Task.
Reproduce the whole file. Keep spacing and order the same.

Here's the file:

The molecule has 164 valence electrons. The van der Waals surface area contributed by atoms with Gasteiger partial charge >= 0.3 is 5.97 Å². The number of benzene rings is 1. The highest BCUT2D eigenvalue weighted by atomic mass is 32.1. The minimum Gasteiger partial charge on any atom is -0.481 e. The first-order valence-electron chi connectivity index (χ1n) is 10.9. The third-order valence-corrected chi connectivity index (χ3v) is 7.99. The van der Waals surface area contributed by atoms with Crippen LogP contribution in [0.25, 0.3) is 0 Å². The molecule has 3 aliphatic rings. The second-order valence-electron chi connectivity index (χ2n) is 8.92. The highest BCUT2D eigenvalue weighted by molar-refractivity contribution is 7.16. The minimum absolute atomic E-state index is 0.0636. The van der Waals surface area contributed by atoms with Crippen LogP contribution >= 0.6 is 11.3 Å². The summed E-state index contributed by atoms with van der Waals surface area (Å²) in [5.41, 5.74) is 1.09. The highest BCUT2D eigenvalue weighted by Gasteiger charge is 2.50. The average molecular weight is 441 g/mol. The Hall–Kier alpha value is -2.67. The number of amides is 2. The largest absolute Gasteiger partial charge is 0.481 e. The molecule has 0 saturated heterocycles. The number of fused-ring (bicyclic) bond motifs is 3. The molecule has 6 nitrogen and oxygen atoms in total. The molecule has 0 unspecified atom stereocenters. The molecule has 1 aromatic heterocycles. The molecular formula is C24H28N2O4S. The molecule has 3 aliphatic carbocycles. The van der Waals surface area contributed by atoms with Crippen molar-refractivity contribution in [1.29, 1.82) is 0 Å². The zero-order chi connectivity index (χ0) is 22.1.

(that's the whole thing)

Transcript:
The molecule has 164 valence electrons. The van der Waals surface area contributed by atoms with Gasteiger partial charge >= 0.3 is 5.97 Å². The number of benzene rings is 1. The highest BCUT2D eigenvalue weighted by atomic mass is 32.1. The minimum Gasteiger partial charge on any atom is -0.481 e. The first-order valence-electron chi connectivity index (χ1n) is 10.9. The third-order valence-corrected chi connectivity index (χ3v) is 7.99. The van der Waals surface area contributed by atoms with Crippen LogP contribution in [0.25, 0.3) is 0 Å². The molecule has 3 aliphatic rings. The second-order valence-electron chi connectivity index (χ2n) is 8.92. The highest BCUT2D eigenvalue weighted by molar-refractivity contribution is 7.16. The minimum absolute atomic E-state index is 0.0636. The van der Waals surface area contributed by atoms with Crippen LogP contribution >= 0.6 is 11.3 Å². The summed E-state index contributed by atoms with van der Waals surface area (Å²) in [5.41, 5.74) is 1.09. The highest BCUT2D eigenvalue weighted by Gasteiger charge is 2.50. The average molecular weight is 441 g/mol. The Hall–Kier alpha value is -2.67. The number of amides is 2. The largest absolute Gasteiger partial charge is 0.481 e. The molecule has 0 saturated heterocycles. The number of fused-ring (bicyclic) bond motifs is 3. The molecule has 6 nitrogen and oxygen atoms in total. The molecule has 0 unspecified atom stereocenters. The molecule has 1 aromatic heterocycles. The molecular formula is C24H28N2O4S. The molecule has 3 aliphatic carbocycles. The van der Waals surface area contributed by atoms with Crippen molar-refractivity contribution in [1.29, 1.82) is 0 Å². The zero-order chi connectivity index (χ0) is 22.1.